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In Health informatics journal ; h5-index 25.0

Patients with Type I Diabetes (T1D) must take insulin injections to prevent the serious long term effects of hyperglycemia. They must also be careful not to inject too much insulin because this could induce (potentially fatal) hypoglycemia. Patients therefore follow a "regimen" that determines how much insulin to inject at each time, based on various measurements. We can produce an effective regimen if we can accurately predict a patient's future blood glucose (BG) values from his/her current features. This study explores the challenges of predicting future BG by applying a number of machine learning algorithms, as well as various data preprocessing variations (corresponding to 312 [learner, preprocessed-dataset] combinations), to a new T1D dataset that contains 29,601 entries from 47 different patients. Our most accurate predictor, a weighted ensemble of two Gaussian Process Regression models, achieved a (cross-validation) e r r L 1 loss of 2.7 mmol/L (48.65 mg/dl). This result was unexpectedly poor given that one can obtain an e r r L 1 of 2.9 mmol/L (52.43 mg/dl) using the naive approach of simply predicting the patient's average BG. These results suggest that the diabetes diary data that is typically collected may be insufficient to produce accurate BG prediction models; additional data may be necessary to build accurate BG prediction models over hours.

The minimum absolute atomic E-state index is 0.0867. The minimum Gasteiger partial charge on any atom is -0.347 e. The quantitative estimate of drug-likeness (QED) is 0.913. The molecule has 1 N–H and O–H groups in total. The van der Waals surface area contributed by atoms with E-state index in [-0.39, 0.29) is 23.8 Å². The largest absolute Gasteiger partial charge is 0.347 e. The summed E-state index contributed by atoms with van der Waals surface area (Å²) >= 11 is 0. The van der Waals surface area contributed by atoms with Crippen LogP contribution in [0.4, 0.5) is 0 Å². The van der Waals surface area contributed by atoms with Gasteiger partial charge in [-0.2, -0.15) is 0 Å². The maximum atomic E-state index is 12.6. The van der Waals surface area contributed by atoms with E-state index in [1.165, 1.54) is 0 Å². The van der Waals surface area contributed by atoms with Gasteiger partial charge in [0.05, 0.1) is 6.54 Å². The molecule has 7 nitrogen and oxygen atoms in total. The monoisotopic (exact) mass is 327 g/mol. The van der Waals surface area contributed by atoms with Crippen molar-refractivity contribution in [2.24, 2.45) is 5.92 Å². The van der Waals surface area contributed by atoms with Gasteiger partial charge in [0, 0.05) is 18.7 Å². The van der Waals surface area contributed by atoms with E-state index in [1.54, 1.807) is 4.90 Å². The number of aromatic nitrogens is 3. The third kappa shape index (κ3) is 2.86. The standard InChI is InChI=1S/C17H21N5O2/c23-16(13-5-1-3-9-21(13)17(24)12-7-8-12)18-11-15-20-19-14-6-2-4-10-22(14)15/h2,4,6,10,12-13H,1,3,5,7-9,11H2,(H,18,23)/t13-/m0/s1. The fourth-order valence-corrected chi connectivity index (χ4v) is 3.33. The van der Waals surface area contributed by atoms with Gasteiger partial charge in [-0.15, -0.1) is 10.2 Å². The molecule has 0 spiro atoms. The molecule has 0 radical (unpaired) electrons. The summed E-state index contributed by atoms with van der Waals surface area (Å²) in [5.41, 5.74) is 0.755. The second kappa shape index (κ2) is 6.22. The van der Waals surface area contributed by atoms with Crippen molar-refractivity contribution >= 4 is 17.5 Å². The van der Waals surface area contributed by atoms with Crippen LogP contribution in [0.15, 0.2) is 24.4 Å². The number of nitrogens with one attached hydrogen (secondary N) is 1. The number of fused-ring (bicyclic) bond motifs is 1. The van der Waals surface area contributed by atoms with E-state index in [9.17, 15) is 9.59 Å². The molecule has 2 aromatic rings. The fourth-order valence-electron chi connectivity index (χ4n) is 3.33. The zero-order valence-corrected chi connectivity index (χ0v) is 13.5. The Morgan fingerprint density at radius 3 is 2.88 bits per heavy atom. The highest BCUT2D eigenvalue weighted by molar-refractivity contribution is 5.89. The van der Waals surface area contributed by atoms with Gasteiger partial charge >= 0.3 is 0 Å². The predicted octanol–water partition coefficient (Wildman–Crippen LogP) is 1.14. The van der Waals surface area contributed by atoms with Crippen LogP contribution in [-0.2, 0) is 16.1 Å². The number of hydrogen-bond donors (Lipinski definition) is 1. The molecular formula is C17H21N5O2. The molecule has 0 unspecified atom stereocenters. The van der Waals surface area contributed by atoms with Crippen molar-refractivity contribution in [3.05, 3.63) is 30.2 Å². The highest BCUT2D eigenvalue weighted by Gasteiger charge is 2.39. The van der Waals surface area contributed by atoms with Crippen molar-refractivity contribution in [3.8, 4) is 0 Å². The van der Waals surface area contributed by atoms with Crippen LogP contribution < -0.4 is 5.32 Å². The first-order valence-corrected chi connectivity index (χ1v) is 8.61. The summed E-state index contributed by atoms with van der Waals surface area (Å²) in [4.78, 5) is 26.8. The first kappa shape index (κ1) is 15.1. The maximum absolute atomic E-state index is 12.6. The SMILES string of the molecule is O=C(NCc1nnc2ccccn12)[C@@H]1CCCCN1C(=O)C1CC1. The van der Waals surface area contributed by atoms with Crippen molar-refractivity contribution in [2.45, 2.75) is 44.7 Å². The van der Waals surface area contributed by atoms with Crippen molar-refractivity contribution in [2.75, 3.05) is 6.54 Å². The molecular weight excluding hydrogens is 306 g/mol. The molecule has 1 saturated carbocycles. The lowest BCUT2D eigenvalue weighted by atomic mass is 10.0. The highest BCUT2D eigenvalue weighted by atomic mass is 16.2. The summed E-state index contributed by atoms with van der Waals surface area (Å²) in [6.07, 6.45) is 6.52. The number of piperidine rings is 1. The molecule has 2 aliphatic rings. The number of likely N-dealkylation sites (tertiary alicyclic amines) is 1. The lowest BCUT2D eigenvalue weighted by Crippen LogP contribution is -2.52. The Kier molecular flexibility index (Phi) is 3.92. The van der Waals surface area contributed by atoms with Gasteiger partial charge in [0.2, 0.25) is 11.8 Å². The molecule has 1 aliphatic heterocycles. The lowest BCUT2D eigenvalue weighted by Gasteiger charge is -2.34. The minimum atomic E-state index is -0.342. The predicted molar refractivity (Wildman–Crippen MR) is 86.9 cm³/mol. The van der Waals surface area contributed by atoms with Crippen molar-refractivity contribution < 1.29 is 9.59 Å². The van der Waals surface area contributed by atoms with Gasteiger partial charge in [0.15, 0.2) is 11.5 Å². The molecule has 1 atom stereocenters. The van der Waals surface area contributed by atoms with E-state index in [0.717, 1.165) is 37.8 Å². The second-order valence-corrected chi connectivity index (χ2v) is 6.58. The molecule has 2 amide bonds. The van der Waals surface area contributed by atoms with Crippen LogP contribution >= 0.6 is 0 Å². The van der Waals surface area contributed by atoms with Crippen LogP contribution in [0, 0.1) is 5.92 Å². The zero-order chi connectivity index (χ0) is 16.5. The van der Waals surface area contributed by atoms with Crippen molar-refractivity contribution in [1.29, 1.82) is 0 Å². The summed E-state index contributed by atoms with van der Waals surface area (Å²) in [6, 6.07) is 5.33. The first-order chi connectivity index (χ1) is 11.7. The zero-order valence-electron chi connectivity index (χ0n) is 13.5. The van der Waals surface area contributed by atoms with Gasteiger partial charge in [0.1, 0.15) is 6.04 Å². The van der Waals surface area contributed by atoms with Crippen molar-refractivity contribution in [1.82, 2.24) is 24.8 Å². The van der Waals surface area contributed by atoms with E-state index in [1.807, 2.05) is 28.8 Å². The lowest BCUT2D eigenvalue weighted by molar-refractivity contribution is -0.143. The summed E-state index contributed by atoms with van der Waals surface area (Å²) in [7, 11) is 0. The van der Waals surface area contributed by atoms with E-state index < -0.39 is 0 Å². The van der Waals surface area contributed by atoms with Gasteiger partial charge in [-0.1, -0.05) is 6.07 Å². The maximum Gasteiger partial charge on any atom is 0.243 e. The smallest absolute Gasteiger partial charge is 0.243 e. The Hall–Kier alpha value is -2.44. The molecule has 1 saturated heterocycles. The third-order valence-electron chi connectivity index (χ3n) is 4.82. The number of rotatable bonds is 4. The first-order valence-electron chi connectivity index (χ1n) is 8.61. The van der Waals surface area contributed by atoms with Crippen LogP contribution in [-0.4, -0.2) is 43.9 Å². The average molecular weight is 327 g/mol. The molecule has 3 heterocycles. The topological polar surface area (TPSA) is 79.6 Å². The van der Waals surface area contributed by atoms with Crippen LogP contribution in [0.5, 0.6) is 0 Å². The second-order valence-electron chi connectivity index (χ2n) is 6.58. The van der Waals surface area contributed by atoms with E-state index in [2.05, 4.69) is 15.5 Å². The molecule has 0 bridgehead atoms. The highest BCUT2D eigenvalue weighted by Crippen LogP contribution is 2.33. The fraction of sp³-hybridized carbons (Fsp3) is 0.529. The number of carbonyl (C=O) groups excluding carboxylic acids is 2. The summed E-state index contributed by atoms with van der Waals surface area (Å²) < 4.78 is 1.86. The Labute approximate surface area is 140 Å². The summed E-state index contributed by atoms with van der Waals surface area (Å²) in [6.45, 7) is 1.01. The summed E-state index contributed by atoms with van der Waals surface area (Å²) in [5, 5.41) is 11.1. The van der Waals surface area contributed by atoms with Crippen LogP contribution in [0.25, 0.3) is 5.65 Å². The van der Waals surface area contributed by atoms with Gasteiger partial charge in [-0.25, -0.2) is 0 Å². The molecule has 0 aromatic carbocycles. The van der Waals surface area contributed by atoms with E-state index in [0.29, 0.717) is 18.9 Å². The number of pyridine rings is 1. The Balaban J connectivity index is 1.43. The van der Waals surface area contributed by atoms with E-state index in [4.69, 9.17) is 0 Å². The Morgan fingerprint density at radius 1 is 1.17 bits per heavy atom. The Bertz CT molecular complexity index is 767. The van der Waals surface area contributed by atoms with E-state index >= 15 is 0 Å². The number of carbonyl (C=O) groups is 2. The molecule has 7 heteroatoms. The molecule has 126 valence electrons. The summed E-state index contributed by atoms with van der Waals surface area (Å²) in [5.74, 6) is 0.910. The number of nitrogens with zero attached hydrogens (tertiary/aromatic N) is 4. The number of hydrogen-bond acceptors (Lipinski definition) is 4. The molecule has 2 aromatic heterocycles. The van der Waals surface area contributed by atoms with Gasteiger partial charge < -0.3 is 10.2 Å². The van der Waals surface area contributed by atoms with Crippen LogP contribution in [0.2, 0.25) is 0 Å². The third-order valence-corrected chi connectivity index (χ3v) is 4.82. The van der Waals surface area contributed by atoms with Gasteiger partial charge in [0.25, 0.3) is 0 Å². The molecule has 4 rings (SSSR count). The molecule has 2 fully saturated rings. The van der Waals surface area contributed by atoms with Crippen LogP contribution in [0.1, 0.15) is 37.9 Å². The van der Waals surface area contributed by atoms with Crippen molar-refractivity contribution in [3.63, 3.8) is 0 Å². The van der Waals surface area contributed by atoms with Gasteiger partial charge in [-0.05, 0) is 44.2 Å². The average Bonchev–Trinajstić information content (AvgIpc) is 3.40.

Borle Neil C, Ryan Edmond A, Greiner Russell

blood glucose prediction, machine learning, type 1 diabetes